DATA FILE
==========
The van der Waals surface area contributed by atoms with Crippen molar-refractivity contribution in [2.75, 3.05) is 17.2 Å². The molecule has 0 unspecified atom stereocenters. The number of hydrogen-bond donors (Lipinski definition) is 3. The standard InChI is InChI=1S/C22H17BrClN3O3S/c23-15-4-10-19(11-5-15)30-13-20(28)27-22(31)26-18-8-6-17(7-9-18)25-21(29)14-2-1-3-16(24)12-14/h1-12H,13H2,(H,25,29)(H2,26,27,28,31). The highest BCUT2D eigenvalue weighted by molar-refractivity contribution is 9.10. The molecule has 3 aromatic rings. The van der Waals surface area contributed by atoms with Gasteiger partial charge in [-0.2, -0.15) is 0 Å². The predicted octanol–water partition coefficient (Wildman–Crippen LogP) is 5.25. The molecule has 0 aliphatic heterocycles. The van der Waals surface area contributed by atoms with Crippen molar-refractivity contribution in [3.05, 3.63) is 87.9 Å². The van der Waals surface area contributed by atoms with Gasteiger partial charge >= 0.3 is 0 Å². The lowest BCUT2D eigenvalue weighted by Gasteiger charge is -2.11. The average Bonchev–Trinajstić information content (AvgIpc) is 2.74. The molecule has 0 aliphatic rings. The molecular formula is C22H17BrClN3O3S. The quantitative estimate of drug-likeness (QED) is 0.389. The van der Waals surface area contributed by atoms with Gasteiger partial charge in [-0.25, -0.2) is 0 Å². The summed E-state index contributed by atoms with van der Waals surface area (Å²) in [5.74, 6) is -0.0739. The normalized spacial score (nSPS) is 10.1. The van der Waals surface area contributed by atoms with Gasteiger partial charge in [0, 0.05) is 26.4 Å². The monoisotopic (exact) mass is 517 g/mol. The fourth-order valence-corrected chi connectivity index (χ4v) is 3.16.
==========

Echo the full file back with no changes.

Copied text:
The van der Waals surface area contributed by atoms with Crippen molar-refractivity contribution in [2.75, 3.05) is 17.2 Å². The molecule has 0 unspecified atom stereocenters. The number of hydrogen-bond donors (Lipinski definition) is 3. The standard InChI is InChI=1S/C22H17BrClN3O3S/c23-15-4-10-19(11-5-15)30-13-20(28)27-22(31)26-18-8-6-17(7-9-18)25-21(29)14-2-1-3-16(24)12-14/h1-12H,13H2,(H,25,29)(H2,26,27,28,31). The highest BCUT2D eigenvalue weighted by molar-refractivity contribution is 9.10. The molecule has 3 aromatic rings. The van der Waals surface area contributed by atoms with Gasteiger partial charge in [-0.2, -0.15) is 0 Å². The predicted octanol–water partition coefficient (Wildman–Crippen LogP) is 5.25. The molecule has 0 aliphatic heterocycles. The van der Waals surface area contributed by atoms with Crippen molar-refractivity contribution in [3.05, 3.63) is 87.9 Å². The van der Waals surface area contributed by atoms with Gasteiger partial charge >= 0.3 is 0 Å². The lowest BCUT2D eigenvalue weighted by Gasteiger charge is -2.11. The average Bonchev–Trinajstić information content (AvgIpc) is 2.74. The molecule has 0 aliphatic rings. The molecular formula is C22H17BrClN3O3S. The quantitative estimate of drug-likeness (QED) is 0.389. The van der Waals surface area contributed by atoms with Gasteiger partial charge in [-0.25, -0.2) is 0 Å². The summed E-state index contributed by atoms with van der Waals surface area (Å²) in [5.74, 6) is -0.0739. The normalized spacial score (nSPS) is 10.1. The van der Waals surface area contributed by atoms with Gasteiger partial charge in [0, 0.05) is 26.4 Å². The monoisotopic (exact) mass is 517 g/mol. The fourth-order valence-corrected chi connectivity index (χ4v) is 3.16.